Moving on up from Coetzee should’ve been easy, but unfortunately I made a mistake with this work from Isabel Allende. Another author I’d never previously got around to reading, I picked this book up on a whim from the library shelves, and took it as being a ‘dead cert’ after the disappointments of Slow Man. What I hadn’t realised however (and what wasn’t particularly clear from the cover—a fact a lot of Amazon reviewers also agreed with), was that City of the Beasts is a book for young adults.
Such as it was, I actually got through a fair few chapters before giving up, which may be a good sign at least as far as recommending this book to the intended age group. The subject matter is probably sufficiently interesting, the sense of adventure reasonably acute, and the writing free-flowing and inviting enough to appeal to children of the right age. Of course the main character is a child, and the other main protagonists are suitably bland figures lacking in much depth that is probably well-suited to a younger mind. There was no way I could stomach forcing myself through to the end, however. I’m still very much of the opinion, as the wonderful and very sadly missed Linda Smith remarked, that adults who wish to ‘read’ books like Harry Potter in public should at least have the decency or common sense to disguise it with something more appropriate like pornography. ((YouTube links to Linda Smith’s Room 101 possibly available here: 1, 2, 3.)) Not that there’s anything wrong with children of the right age reading it, but I honestly fail to see the appeal or sense in reading trivialities, largely no doubt on the basis that it is popular, when there’s such a wealth out there to choose from.
Whether City of the Beasts really lives up to such expectations then, you’ll have to find out elsewhere. But for me this was just another sad disappointment in a month of poor reads.
Fortunately, this month of bad picks was finally rescued by Zadie Smith’s surprisingly excellent first novel. I’d originally intended to read this book on the recommendation of a friend almost ten years ago, and it was just by chance that I finally got around to picking it up now. After the thorough disappointment of the previous books, I suppose anything with half a plot and a few interesting characters would have sufficed, but White Teeth lived up to its reputation as the award-winning bestseller it is advertised as.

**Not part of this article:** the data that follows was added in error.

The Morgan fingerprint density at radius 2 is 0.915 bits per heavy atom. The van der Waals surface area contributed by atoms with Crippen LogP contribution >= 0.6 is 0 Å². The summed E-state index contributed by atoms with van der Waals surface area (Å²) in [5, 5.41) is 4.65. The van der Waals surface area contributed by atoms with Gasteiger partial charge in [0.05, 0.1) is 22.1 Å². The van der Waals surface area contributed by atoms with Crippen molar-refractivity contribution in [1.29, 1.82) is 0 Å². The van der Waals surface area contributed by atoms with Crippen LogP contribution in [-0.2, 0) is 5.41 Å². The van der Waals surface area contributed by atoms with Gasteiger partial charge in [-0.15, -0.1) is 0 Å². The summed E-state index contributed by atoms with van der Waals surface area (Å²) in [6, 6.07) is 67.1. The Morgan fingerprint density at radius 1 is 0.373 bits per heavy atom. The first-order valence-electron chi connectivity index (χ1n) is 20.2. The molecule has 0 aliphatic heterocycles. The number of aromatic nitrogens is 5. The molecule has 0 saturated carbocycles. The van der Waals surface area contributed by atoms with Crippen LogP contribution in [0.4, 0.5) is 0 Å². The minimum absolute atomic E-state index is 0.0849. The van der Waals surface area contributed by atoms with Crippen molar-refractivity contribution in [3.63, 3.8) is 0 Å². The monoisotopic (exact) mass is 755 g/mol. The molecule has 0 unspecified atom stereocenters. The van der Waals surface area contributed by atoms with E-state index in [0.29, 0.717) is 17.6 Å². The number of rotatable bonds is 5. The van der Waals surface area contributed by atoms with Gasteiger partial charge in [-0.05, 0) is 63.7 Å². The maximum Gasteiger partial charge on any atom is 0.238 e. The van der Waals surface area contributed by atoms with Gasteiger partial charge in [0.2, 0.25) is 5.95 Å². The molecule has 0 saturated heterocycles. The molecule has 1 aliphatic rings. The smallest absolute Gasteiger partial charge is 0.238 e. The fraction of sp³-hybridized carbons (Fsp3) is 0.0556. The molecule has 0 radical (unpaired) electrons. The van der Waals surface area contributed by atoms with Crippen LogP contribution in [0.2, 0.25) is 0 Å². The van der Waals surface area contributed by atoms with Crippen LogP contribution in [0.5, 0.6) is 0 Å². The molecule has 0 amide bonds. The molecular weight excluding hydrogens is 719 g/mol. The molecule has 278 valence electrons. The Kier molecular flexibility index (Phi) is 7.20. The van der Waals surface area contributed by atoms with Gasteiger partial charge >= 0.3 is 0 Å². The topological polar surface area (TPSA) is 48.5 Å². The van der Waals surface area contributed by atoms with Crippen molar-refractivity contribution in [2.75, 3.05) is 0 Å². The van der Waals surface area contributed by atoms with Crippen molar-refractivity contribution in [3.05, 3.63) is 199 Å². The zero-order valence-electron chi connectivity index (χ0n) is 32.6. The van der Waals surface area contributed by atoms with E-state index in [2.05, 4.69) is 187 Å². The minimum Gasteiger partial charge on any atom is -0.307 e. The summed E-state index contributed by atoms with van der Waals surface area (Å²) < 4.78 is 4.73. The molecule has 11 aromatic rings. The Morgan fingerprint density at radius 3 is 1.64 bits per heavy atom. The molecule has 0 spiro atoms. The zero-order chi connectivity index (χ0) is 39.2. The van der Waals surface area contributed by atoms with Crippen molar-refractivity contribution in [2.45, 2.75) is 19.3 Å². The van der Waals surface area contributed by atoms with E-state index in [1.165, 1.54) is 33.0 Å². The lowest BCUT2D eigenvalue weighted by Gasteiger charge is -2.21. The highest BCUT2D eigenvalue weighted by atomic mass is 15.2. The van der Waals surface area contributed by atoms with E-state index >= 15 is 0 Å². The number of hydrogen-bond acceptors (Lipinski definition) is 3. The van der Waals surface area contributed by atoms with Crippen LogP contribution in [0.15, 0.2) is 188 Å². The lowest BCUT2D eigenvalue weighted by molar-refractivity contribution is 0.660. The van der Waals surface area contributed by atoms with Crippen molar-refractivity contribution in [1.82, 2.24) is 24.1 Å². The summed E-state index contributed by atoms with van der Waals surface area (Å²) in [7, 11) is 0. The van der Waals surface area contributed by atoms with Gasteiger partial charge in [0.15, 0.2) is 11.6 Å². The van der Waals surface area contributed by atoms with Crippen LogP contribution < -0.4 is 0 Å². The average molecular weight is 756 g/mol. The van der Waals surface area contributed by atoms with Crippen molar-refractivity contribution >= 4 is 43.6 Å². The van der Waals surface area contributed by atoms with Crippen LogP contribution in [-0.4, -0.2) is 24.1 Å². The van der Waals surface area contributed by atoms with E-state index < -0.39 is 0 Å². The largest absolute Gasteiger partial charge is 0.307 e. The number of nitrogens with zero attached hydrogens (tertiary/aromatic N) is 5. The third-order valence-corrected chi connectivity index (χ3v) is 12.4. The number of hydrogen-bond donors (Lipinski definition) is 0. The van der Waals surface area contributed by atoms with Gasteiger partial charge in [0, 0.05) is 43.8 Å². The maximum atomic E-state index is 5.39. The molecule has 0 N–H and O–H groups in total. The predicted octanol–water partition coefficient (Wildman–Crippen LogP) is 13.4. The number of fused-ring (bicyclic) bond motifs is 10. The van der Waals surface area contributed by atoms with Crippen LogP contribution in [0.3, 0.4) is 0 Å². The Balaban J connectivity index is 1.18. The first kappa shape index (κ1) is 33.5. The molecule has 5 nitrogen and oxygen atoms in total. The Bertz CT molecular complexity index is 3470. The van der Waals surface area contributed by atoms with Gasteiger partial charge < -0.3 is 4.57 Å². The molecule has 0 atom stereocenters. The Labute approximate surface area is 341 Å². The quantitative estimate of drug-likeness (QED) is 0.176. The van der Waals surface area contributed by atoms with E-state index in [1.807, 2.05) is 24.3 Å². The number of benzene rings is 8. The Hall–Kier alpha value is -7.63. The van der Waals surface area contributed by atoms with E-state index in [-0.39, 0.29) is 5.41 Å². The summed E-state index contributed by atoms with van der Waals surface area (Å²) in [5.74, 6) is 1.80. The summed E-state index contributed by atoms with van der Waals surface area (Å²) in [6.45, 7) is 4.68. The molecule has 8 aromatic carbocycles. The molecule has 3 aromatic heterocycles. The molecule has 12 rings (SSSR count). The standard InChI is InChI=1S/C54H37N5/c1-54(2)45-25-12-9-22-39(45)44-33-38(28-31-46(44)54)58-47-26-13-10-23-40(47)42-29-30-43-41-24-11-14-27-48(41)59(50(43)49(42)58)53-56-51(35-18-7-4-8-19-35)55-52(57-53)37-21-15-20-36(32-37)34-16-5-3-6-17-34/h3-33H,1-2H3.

The book follows the tribulations of a handful of families thrown together in the London melting pot, taking snippets out of their lives as the decades roll by. Described by some as a ‘serious comic novel’, Smith certainly approaches her subject in a light-hearted manner, weaving plenty of humourous little moments into what is otherwise a fairly serious look at the issues of multiculturalism in late-twentieth century Britain. Despite the large cast of characters, the different generations and jumps back and forth in time, Smith does a good job of keeping the reader aware of what’s going on, and it never felt unnecessarily confusing or convoluted. There are occasional threads in the story that appear to have little meaning or significance in the overall plot, and could have been left out to save a few pages, but the writing is so attractive that it didn’t detract from the overall goal.
Whether White Teeth would have come so highly acclaimed had it not been published when it was, however, is another matter entirely. Although perfectly readable, and highly entertaining, the book is not without its fair share of problems. The novel is built upon the strength of its characters, and Smith has what has elsewhere been described as a Dickensian tendency to deliver a rich array of supporting players, each of them individual, each as important as a major character. Whilst it was clear to see where the adjective had sprung from, Smith’s minor characters don’t quite have that sublime combination of simplicity and depth of Dickens, yet worse is the fact that some of her major characters felt rather more wooden than these throwaway roles. Smith’s guiding light, however, is not a man like Dickens but rather Salman Rushdie. The few references thrown in along the way are only the more glaring hints that it is this style which Smith is trying to emulate. White Teeth appeals at heart as a contrastive and comparative look at dealing with the gray areas of multiculturalism, from different perspectives and different generations, yet there are clear signs that Smith was attempting to turn the novel into an epic along the lines of Midnight’s Children, spanning more generations and decades, entwining key historical events. The only thing really missing was the magic realism of Rushdie. Yet where others have lambasted the mimicry, I rather enjoyed the similarity, because Smith is far from being just a mockingbird, and her own unique voice was a pleasure to read.
For a first novel, White Teeth certainly illustrates a lot of promise and potential in Smith’s writing. Many complained that the book did not deserve the praise it received, and they certainly are justified in pointing out certain problems in the overall picture. But personally, I found any complaints I had were niggling and temporary, and thoroughly enjoyed the style, the characters and message of this debut novel. I only need wait and see now whether it takes me another decade to pick up another Zadie Smith or not.
Normally I wouldn’t review an autobiographical work such as this, let alone read one. I have little patience for most self-eulogies, but occasionally I find myself tempted, and for a man like Murray Walker, I gladly make an exception.